On Thursday, Momenta and Novartis' Sandoz launched their copy of Teva blockbuster Copaxone after a U.S. court nixed the multiple sclerosis drug's patent for the second time. Industry watchers largely expected the move, Bernstein's Ronny Gal wrote in a note to clients. The real question? When Mylan will enter the market with its own copy.
It's been a long legal road for Copaxone, and one that took yet another turn Thursday as the U.S. Court of Appeals struck down the drug's patent for the second time.
Mapi Pharma has closed a $10 million (€9 million) Series A round to finance mid-phase trials of its once-a-month version of Teva's blockbuster multiple sclerosis drug, Copaxone. The round follows two aborted attempts to raise cash in a Nasdaq IPO.
Generics makers have been champing at the bit to get a copy out of Teva's Copaxone, the best-selling multiple sclerosis med that generated $4.2 billion in revenue last year. But according to Momenta CEO Craig Wheeler, his company's version--a joint effort with partner Sandoz, Novartis' generics unit--may be the only knockoff around for a while.
The cost of multiple sclerosis drugs has skyrocketed over the past 20 years, and it's not just new drugs driving that increase. Not one MS drug has a list price of less than $50,000 per year in the U.S., and some treatments cost 7 times more now than they did in 1995, a new study found.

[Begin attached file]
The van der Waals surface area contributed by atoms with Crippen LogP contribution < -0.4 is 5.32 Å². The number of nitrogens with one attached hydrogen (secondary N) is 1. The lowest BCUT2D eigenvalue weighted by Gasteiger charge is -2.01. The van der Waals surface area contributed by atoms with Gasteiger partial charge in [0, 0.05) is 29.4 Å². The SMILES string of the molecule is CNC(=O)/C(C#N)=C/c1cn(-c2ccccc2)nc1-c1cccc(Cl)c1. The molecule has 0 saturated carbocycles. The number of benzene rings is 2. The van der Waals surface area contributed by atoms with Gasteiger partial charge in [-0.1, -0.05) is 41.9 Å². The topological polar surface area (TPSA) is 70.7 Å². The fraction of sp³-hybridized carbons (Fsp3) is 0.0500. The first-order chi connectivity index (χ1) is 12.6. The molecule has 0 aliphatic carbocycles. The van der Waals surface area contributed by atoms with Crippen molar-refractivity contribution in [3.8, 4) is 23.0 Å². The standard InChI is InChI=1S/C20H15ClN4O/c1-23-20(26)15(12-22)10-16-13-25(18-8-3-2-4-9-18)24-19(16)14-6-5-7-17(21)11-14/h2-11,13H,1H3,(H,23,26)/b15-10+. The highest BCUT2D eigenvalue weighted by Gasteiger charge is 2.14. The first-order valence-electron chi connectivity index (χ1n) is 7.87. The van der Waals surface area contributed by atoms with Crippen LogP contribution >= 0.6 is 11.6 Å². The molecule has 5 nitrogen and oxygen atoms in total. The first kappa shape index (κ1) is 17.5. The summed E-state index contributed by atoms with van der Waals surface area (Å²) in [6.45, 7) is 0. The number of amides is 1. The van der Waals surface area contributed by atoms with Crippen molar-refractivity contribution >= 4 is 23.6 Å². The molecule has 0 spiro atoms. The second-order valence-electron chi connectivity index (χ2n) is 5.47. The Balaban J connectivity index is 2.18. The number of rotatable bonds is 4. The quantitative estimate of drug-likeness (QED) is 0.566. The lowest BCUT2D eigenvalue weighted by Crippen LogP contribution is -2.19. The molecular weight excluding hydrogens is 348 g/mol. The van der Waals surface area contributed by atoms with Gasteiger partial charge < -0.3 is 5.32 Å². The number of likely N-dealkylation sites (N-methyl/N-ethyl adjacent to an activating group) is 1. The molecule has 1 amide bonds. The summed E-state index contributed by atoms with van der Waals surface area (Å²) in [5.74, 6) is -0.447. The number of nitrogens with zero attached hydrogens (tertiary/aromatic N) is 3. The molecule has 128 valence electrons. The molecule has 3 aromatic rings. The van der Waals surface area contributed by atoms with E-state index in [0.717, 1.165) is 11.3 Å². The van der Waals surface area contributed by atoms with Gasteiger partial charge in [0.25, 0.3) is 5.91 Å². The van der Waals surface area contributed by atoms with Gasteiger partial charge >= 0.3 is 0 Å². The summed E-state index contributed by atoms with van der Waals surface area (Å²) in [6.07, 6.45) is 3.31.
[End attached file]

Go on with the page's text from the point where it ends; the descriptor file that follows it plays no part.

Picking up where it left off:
It's been a long battle since a court upturned Teva's Copaxone patent in July 2013, but a Supreme Court fight, several petitions and a regulatory journey later, Copaxone generics are here.
It's not just that Teva doesn't want the FDA to approve generics of its MS star, Copaxone. It really, really, really does not want the FDA to approve them, and it's filed yet another citizen's petition to the agency with a crop of reasons why it shouldn't.
After scouring Teva Pharmaceutical for potential marketing and kickback violations for more than a year, the U.S. Justice Department decided not to join up with whistleblowers suing the company. But the two former sales reps are persisting with civil claims that the Israel-based drugmaker used kickbacks, disguised as speaking fees, to persuade doctors to boost prescriptions of its multiple sclerosis drug Copaxone and Parkinson's med Azilect.
Teva finally has the Supreme Court Copaxone patent battle victory it's been waiting for--but that doesn't mean its legal journey is over.
Teva Pharmaceuticals has cut $650 million in costs this year but needs to more than double that over the next two as it faces generic competition to its workhorse multiple sclerosis drug Copaxone. A big part of that will be to continue revamping its production network, CEO Erez Vigodman says.